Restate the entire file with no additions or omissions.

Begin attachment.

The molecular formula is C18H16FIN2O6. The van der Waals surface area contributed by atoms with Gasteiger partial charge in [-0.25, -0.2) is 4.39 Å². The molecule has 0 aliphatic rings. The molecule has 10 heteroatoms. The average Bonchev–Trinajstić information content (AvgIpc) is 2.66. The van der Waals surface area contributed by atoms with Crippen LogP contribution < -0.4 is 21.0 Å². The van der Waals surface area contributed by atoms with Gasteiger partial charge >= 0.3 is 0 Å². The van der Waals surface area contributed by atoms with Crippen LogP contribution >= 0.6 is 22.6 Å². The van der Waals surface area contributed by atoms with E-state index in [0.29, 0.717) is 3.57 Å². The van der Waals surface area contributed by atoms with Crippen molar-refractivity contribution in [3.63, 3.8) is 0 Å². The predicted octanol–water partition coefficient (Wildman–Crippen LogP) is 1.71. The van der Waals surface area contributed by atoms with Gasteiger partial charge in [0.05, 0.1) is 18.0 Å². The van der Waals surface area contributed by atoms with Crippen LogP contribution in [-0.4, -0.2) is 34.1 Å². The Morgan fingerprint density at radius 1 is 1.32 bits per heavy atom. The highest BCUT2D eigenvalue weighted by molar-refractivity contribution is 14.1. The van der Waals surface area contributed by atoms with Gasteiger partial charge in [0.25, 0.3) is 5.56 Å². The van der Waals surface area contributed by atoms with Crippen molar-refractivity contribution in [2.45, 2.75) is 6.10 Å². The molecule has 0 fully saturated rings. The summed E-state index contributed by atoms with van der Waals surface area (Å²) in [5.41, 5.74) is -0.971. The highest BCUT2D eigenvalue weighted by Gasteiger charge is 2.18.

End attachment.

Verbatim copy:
The molecular formula is C18H16FIN2O6. The van der Waals surface area contributed by atoms with Gasteiger partial charge in [-0.25, -0.2) is 4.39 Å². The molecule has 0 aliphatic rings. The molecule has 10 heteroatoms. The average Bonchev–Trinajstić information content (AvgIpc) is 2.66. The van der Waals surface area contributed by atoms with Crippen LogP contribution < -0.4 is 21.0 Å². The van der Waals surface area contributed by atoms with Gasteiger partial charge >= 0.3 is 0 Å². The van der Waals surface area contributed by atoms with Crippen LogP contribution >= 0.6 is 22.6 Å². The van der Waals surface area contributed by atoms with E-state index in [0.29, 0.717) is 3.57 Å². The van der Waals surface area contributed by atoms with Crippen molar-refractivity contribution in [3.63, 3.8) is 0 Å². The predicted octanol–water partition coefficient (Wildman–Crippen LogP) is 1.71. The van der Waals surface area contributed by atoms with Gasteiger partial charge in [0.05, 0.1) is 18.0 Å². The van der Waals surface area contributed by atoms with Crippen LogP contribution in [-0.4, -0.2) is 34.1 Å². The Morgan fingerprint density at radius 1 is 1.32 bits per heavy atom. The highest BCUT2D eigenvalue weighted by molar-refractivity contribution is 14.1. The van der Waals surface area contributed by atoms with Gasteiger partial charge in [0.25, 0.3) is 5.56 Å². The van der Waals surface area contributed by atoms with Crippen molar-refractivity contribution in [2.45, 2.75) is 6.10 Å². The molecule has 0 fully saturated rings. The summed E-state index contributed by atoms with van der Waals surface area (Å²) in [5.41, 5.74) is -0.971. The highest BCUT2D eigenvalue weighted by Gasteiger charge is 2.18.